Global scare dissolves with the end of SARS
Toronto got the all-clear Wednesday; Taipei is set to win a clean bill of health Saturday.
The surgical masks are gone. Now a weekend stroll down Singapore's Orchard Road - a three-mile stretch that serves as Southeast Asia's Rodeo Drive - is once again no easy task. Navigating the tide of humanity as it charges from store to store requires a deft touch to avoid collisions.Skip to next paragraph
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There is perhaps no better sign that the outbreak of severe acute respiratory syndrome (SARS), the mysterious virus that emerged from southern China late last year, is over. In cities like Hong Kong, Singapore, Taipei, and Shanghai, no new infections have been reported for weeks.
Toronto, one of the last two cities on the World Health Organization's (WHO) list of SARS hot spots, was removed from the list Wednesday, and Taipei is expected to be removed by Saturday.
"This is a great achievement for public health in what we hope is the final phase of the global emergency," David Heymann, WHO executive director for communicable diseases, said in a statement.
Though WHO officials say they are happy with the way the outbreak has been handled - and have learned lessons about the extent to which hospital workers can spread a disease worldwide - there are also indications that the risk of SARS was overblown.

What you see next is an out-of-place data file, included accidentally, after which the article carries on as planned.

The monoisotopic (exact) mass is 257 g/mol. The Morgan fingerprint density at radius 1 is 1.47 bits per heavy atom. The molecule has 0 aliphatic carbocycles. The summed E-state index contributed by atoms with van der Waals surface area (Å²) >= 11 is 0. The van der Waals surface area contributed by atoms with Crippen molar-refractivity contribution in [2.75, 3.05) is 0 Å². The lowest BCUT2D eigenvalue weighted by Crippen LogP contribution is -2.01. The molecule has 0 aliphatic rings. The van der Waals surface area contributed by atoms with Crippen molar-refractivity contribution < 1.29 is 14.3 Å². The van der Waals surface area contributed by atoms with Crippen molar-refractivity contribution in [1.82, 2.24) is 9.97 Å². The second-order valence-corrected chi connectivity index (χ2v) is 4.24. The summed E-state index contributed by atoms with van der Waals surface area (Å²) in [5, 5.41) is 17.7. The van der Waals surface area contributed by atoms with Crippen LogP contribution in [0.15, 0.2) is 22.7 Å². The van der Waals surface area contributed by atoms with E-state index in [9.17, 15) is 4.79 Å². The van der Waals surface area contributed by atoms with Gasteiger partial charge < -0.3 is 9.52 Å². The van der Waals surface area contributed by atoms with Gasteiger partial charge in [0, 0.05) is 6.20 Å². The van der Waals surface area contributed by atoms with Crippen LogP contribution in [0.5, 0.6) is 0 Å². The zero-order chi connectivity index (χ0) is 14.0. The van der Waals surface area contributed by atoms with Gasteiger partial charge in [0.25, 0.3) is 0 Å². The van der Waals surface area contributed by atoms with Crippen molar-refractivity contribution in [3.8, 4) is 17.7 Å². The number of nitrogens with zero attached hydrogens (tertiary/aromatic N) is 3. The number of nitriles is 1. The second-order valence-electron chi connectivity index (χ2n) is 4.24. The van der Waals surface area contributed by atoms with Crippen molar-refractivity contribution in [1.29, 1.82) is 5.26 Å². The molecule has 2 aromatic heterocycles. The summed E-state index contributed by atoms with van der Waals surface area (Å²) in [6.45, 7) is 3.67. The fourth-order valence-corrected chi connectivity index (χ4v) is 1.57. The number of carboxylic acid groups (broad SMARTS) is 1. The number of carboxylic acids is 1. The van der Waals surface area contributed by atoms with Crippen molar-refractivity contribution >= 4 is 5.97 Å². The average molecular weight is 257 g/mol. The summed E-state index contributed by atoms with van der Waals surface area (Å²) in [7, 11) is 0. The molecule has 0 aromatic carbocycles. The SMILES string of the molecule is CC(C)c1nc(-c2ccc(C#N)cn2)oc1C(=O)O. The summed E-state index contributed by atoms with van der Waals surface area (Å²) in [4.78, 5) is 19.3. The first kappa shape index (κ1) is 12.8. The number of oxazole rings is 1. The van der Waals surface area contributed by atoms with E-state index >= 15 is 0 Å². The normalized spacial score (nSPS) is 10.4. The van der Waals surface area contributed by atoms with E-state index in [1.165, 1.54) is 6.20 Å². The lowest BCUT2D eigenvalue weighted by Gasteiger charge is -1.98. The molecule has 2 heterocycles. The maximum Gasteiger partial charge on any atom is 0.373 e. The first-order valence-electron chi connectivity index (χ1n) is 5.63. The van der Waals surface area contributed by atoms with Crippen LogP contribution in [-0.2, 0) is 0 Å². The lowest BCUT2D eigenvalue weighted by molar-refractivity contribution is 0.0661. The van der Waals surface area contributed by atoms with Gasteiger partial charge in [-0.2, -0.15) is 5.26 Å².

To date, the disease has infected 8,445 people worldwide, yet fewer than 1 in 10 died as a result (see chart). The total number of deaths pales in comparison to other diseases.
In Singapore, for instance, 32 people have died from SARS, compared to roughly 1,800 deaths a year attributed to pneumonia. Compared to historical pandemics, SARS is even less fearsome. The global flu outbreak of 1918 was estimated to have killed more than 20 million people, and as recently as 1968, a flu pandemic that hit Hong Kong the hardest killed more than 33,000 people.
A big part of the reason SARS scared so many is that its causes were at first mysterious, and to scientists like Dr. Hitoshi Oshitani, the WHO's Asia regional adviser, still remain perplexing.
Unlike the flu, SARS isn't transmitted through the air, doctors say. It requires more direct contact with bodily fluids for communication. That makes SARS difficult to catch and will probably make it easier to contain if it rears its head again.
Dr. Oshitani says that more than half of the people infected worldwide were either healthcare workers or people in close contact with healthcare workers, and better precautions will be taken to limit the spread of the disease should it recur.
"There is no ongoing large cluster of cases, anywhere in the world,'' says Dr. Oshitani. "But we still don't know some of the aspects of this disease, so we have to maintain our vigilance at least until the end of this year."
"We're confident that we can do much better next time,'' he adds.
The outbreak seems to have burned itself out almost everywhere at the same time, from city-states like Singapore that have been praised for its model response to the outbreak, to China, which sought to cover up the extent of the problem when it first emerged there. One of the reasons may be seasonal.